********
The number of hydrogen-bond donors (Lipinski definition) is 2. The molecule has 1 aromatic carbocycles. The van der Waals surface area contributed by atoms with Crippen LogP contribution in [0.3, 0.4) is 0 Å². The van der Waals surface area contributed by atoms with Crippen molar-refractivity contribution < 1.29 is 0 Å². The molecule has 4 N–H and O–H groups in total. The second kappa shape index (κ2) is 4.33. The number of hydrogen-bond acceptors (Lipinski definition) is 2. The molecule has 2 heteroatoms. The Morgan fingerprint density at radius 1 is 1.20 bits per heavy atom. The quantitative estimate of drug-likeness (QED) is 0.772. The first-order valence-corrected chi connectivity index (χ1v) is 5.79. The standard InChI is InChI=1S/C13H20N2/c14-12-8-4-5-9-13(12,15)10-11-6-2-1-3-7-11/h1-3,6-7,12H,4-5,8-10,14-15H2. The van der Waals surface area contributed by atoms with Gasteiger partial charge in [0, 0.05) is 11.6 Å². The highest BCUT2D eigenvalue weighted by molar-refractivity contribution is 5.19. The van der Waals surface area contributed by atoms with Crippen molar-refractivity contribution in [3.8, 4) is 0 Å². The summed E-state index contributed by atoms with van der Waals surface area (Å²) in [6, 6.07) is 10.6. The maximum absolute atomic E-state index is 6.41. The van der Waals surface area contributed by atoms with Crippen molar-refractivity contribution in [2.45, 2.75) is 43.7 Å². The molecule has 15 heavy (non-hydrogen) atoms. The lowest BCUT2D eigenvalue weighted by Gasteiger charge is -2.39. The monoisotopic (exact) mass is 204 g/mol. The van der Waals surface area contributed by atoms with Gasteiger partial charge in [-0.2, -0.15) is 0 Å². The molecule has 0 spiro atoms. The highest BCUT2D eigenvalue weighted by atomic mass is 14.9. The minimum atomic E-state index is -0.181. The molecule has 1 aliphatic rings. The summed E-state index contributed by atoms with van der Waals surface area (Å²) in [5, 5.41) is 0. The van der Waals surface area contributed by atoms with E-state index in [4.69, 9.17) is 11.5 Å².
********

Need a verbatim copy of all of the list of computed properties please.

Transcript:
The number of hydrogen-bond donors (Lipinski definition) is 2. The molecule has 1 aromatic carbocycles. The van der Waals surface area contributed by atoms with Crippen LogP contribution in [0.3, 0.4) is 0 Å². The van der Waals surface area contributed by atoms with Crippen molar-refractivity contribution < 1.29 is 0 Å². The molecule has 4 N–H and O–H groups in total. The second kappa shape index (κ2) is 4.33. The number of hydrogen-bond acceptors (Lipinski definition) is 2. The molecule has 2 heteroatoms. The Morgan fingerprint density at radius 1 is 1.20 bits per heavy atom. The quantitative estimate of drug-likeness (QED) is 0.772. The first-order valence-corrected chi connectivity index (χ1v) is 5.79. The standard InChI is InChI=1S/C13H20N2/c14-12-8-4-5-9-13(12,15)10-11-6-2-1-3-7-11/h1-3,6-7,12H,4-5,8-10,14-15H2. The van der Waals surface area contributed by atoms with Gasteiger partial charge in [0, 0.05) is 11.6 Å². The highest BCUT2D eigenvalue weighted by molar-refractivity contribution is 5.19. The van der Waals surface area contributed by atoms with Crippen molar-refractivity contribution in [3.8, 4) is 0 Å². The summed E-state index contributed by atoms with van der Waals surface area (Å²) in [6, 6.07) is 10.6. The maximum absolute atomic E-state index is 6.41. The van der Waals surface area contributed by atoms with Crippen molar-refractivity contribution in [2.45, 2.75) is 43.7 Å². The molecule has 15 heavy (non-hydrogen) atoms. The lowest BCUT2D eigenvalue weighted by Gasteiger charge is -2.39. The monoisotopic (exact) mass is 204 g/mol. The van der Waals surface area contributed by atoms with Gasteiger partial charge in [-0.2, -0.15) is 0 Å². The molecule has 0 spiro atoms. The highest BCUT2D eigenvalue weighted by atomic mass is 14.9. The minimum atomic E-state index is -0.181. The molecule has 1 aliphatic rings. The summed E-state index contributed by atoms with van der Waals surface area (Å²) in [5, 5.41) is 0. The van der Waals surface area contributed by atoms with E-state index in [4.69, 9.17) is 11.5 Å².